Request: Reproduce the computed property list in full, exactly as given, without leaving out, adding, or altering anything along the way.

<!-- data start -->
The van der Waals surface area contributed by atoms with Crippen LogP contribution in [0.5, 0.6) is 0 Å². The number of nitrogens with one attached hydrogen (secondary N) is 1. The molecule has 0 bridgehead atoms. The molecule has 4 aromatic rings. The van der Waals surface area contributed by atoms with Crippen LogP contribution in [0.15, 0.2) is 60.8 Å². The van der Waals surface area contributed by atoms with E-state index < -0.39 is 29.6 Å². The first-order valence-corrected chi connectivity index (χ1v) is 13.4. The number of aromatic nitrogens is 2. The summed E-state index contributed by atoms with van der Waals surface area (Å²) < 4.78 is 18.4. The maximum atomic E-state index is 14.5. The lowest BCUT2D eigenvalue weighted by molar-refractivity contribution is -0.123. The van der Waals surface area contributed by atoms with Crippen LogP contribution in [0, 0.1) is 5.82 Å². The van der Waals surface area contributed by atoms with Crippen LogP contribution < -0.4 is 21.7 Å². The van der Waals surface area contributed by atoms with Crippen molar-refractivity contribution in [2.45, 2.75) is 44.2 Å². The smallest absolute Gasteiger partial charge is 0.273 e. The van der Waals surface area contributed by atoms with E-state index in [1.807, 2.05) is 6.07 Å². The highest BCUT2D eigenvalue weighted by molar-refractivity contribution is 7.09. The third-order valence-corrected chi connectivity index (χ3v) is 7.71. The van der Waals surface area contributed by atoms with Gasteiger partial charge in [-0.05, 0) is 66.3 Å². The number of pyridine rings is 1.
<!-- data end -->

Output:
The van der Waals surface area contributed by atoms with Crippen LogP contribution in [0.5, 0.6) is 0 Å². The number of nitrogens with one attached hydrogen (secondary N) is 1. The molecule has 0 bridgehead atoms. The molecule has 4 aromatic rings. The van der Waals surface area contributed by atoms with Crippen LogP contribution in [0.15, 0.2) is 60.8 Å². The van der Waals surface area contributed by atoms with E-state index < -0.39 is 29.6 Å². The first-order valence-corrected chi connectivity index (χ1v) is 13.4. The number of aromatic nitrogens is 2. The summed E-state index contributed by atoms with van der Waals surface area (Å²) < 4.78 is 18.4. The maximum atomic E-state index is 14.5. The lowest BCUT2D eigenvalue weighted by molar-refractivity contribution is -0.123. The van der Waals surface area contributed by atoms with Crippen LogP contribution in [0, 0.1) is 5.82 Å². The van der Waals surface area contributed by atoms with Crippen LogP contribution < -0.4 is 21.7 Å². The van der Waals surface area contributed by atoms with Crippen molar-refractivity contribution in [2.45, 2.75) is 44.2 Å². The smallest absolute Gasteiger partial charge is 0.273 e. The van der Waals surface area contributed by atoms with E-state index in [1.807, 2.05) is 6.07 Å². The highest BCUT2D eigenvalue weighted by molar-refractivity contribution is 7.09. The third-order valence-corrected chi connectivity index (χ3v) is 7.71. The van der Waals surface area contributed by atoms with Gasteiger partial charge in [-0.05, 0) is 66.3 Å². The number of pyridine rings is 1.